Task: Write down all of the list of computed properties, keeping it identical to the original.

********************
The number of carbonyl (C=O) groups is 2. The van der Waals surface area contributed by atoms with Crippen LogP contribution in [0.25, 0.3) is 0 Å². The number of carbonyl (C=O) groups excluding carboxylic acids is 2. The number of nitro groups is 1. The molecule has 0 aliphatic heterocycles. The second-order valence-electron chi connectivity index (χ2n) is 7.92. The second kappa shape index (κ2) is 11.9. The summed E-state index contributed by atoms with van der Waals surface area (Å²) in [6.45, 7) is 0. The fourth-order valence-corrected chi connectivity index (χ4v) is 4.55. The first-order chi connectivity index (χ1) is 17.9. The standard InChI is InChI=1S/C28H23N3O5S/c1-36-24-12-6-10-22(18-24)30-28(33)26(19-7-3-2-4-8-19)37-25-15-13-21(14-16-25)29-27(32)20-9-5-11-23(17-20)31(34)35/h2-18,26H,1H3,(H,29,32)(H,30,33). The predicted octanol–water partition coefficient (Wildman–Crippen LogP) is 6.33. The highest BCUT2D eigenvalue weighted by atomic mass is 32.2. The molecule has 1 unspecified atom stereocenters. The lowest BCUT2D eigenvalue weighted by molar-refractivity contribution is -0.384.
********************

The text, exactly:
The number of carbonyl (C=O) groups is 2. The van der Waals surface area contributed by atoms with Crippen LogP contribution in [0.25, 0.3) is 0 Å². The number of carbonyl (C=O) groups excluding carboxylic acids is 2. The number of nitro groups is 1. The molecule has 0 aliphatic heterocycles. The second-order valence-electron chi connectivity index (χ2n) is 7.92. The second kappa shape index (κ2) is 11.9. The summed E-state index contributed by atoms with van der Waals surface area (Å²) in [6.45, 7) is 0. The fourth-order valence-corrected chi connectivity index (χ4v) is 4.55. The first-order chi connectivity index (χ1) is 17.9. The standard InChI is InChI=1S/C28H23N3O5S/c1-36-24-12-6-10-22(18-24)30-28(33)26(19-7-3-2-4-8-19)37-25-15-13-21(14-16-25)29-27(32)20-9-5-11-23(17-20)31(34)35/h2-18,26H,1H3,(H,29,32)(H,30,33). The predicted octanol–water partition coefficient (Wildman–Crippen LogP) is 6.33. The highest BCUT2D eigenvalue weighted by atomic mass is 32.2. The molecule has 1 unspecified atom stereocenters. The lowest BCUT2D eigenvalue weighted by molar-refractivity contribution is -0.384.